Glenn Maxwell training at CCI, Mumbai ahead of the warm up game against India A © AFP
Glenn Maxwell training at CCI, Mumbai ahead of the warm up game against India A © AFP

Glenn Maxwell is a curious case. Not many rate him as a Test cricketer. Neither did he do anything special to be rated one. In limited-overs he bears the tag of ‘invincibility’ but yet manages to get dropped. He is a crowd-puller. He has a massive fan-following as well as has a set of detractors. It, however, does not stop his popularity transcend boundaries. In India a section christened him Glendeep Singh Maxwell for his association with Kings XI Punjab (KXIP). He is an enigma, who cannot be written off. But, there are doubts in place at the same time if he will be one of Australia’s key players in their tour of India.

Maxwell’s last Test assignment came against Pakistan in UAE, in 2014. Lehmann had then said the all-rounder had been chosen because of his “x-factor”. Nonetheless, Brydon Coverdale, in his ESPNCricinfo article, explains the theory with great wit that sums up the situation: “and perhaps it is no coincidence that in mathematics “x” is used to represent the unknown.”

Topsy-turvy turn in 2016-17

Maxwell returned to the Australian side with a bang in the T20I series in Sri Lanka. Opening the innings, he slammed a 65-ball 145 first and followed it with a 29-ball 66. Australia won 2-0.

A month later, Maxwell was a surprise omission for the ODI series in South Africa. Travis Head got the nod ahead as the versatile explosive batter who bowls off-spin. As fate would have it, Australia went on to lose 0-5.

Ironies continued further. At the start of the Australian summer, Maxwell could not find a slot in the Victorian side. There were divided opinions. Australian selector and a great of the game Mark Waugh put his weight behind Maxwell. “He should have been playing. From an Australian point of view, he’s quite capable of playing Test match cricket. You need to be asking the Victorian selectors why they left him out. It surely can’t be cricket-related because he would be in the team,” Waugh had told AAP.

That’s not all. Cricket legend Allan Border seconded Waugh and mentioned that Maxwell should look for a new First-Class side. His teammate Peter Handscomb, who made it big for Australia this season, backed Maxwell and raised an eyebrow over the notion of his bad patch with the red ball, “Obviously the last red ball game he played was last year so what form can you go on? Do you go on that one or do you go on the most recent way you’ve seen him?”

Maxwell had scored 392 runs at 56, with a strike rate of over 85 in the Sheffield Shield 2015-16. He did not bowl enough and clinched just 3 wickets. His exploits in Sri Lanka were still fresh in minds.

When Australia were revamping the side after the beating against South Africa in Hobart that led to the series loss, there was a buzz about Maxwell being a part of the sweeping changes. The likes of Matt Renshaw, Handscomb and Nic Maddinson got a call-up.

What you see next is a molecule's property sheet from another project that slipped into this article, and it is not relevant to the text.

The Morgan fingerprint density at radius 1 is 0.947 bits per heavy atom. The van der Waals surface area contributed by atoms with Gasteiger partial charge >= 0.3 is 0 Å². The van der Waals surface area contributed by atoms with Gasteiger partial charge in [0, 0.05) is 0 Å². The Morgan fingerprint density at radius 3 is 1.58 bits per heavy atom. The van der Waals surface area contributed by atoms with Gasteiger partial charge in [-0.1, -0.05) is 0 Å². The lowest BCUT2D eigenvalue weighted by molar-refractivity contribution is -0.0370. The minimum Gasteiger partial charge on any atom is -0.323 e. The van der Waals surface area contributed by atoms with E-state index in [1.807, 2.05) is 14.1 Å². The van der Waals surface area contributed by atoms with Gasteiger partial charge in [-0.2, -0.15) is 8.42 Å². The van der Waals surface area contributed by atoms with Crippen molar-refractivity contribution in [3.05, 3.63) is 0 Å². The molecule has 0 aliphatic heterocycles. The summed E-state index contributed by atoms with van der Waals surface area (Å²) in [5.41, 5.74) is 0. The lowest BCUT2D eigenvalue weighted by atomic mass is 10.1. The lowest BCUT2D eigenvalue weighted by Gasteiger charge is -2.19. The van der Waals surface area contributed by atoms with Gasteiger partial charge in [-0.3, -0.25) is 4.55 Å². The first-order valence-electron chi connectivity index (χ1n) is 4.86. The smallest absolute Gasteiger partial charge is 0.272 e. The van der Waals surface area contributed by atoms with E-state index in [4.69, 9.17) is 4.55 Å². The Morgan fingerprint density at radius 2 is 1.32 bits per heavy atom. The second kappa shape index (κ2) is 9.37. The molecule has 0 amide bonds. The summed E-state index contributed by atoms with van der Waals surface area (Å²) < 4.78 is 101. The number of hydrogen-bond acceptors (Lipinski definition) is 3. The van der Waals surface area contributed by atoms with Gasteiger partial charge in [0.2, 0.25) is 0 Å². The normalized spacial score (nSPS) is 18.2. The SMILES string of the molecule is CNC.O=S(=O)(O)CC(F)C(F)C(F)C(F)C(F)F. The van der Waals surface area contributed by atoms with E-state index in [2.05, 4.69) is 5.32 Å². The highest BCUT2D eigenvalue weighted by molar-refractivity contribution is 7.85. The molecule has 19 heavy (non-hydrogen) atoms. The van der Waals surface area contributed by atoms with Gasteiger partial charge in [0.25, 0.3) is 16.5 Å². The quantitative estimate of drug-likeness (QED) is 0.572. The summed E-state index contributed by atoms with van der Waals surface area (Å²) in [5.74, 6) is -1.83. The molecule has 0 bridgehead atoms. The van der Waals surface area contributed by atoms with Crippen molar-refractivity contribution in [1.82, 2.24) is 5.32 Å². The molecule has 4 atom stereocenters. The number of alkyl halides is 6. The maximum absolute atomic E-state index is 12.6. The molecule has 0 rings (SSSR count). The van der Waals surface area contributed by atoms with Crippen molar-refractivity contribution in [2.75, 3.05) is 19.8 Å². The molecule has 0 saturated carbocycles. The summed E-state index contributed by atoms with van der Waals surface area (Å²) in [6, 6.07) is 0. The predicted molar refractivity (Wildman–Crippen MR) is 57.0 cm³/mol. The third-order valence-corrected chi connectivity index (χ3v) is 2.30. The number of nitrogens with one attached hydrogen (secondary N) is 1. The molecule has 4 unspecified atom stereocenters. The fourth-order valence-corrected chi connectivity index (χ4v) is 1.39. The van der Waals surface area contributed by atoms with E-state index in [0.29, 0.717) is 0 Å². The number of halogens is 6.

Australia’s coach Darren Lehmann was blunt while putting the Maxwell buzz to rest: “Are you going to pick a bloke that hasn’t made a [First-Class] hundred for two years?”

By the time Maxwell made a return to the Victorian side, he found himself batting below his captain Matthew Wade, a wicketkeeper-batsman. Maxwell’s theory of a ‘wicketkeeper should be batting below a regular batsman’ did not go well.

He was then picked for the Chappell-Hadlee Trophy against New Zealand in Australia. He dug the axe to his foot when he ended up expressing his disappointment for batting below Wade in the press conference ahead of the first ODI.

He went on to be penalised by the team.

Captain Steven Smith had then said: “Everyone was disappointed in his comments and I’ve expressed that to him myself and spoke to the team. One of our values is respect and having respect for your teammates, your opposition, your fans, your media and I thought what he said was very disrespectful to a teammate and his Victorian captain. The leadership group got together and we decided to fine Glenn. We thought that was sufficient punishment. I was disappointed with the comments he made.”

Maxwell remained out in all the three ODIs, watching Head make strides towards sealing a regular position. A section then kept backing Maxwell for a berth in the flight to India. However, former Australian leg-spinner Kerry O’Keeffe rubbished Maxwell’s batting technique in the longer format. In a YouTube video, he said, “That off-spin is not even handy. It’s dross (rubbish). It is perhaps the worst action for a spinner in First-Class cricket in Australia. Maxi’s action has fallen apart, because of that drive to bowl dot balls in Twenty20 cricket.”

Maxwell returned for the ODIs against Pakistan and the Chappell Hadlee Trophy in New Zealand, striking at 32.33 at a strike rate of 121.25 and surprisingly, he did not bowl a single over.

The season has been a topsy-turvy ride for Maxwell, who eventually made it to the flight to India despite averaging just over 25 in this First-Class season.From not being a good enough, longer-format player for his domestic side to being in one of the toughest lands to play Tests, Maxwell’s Test fortunes turned in a span of less than three months.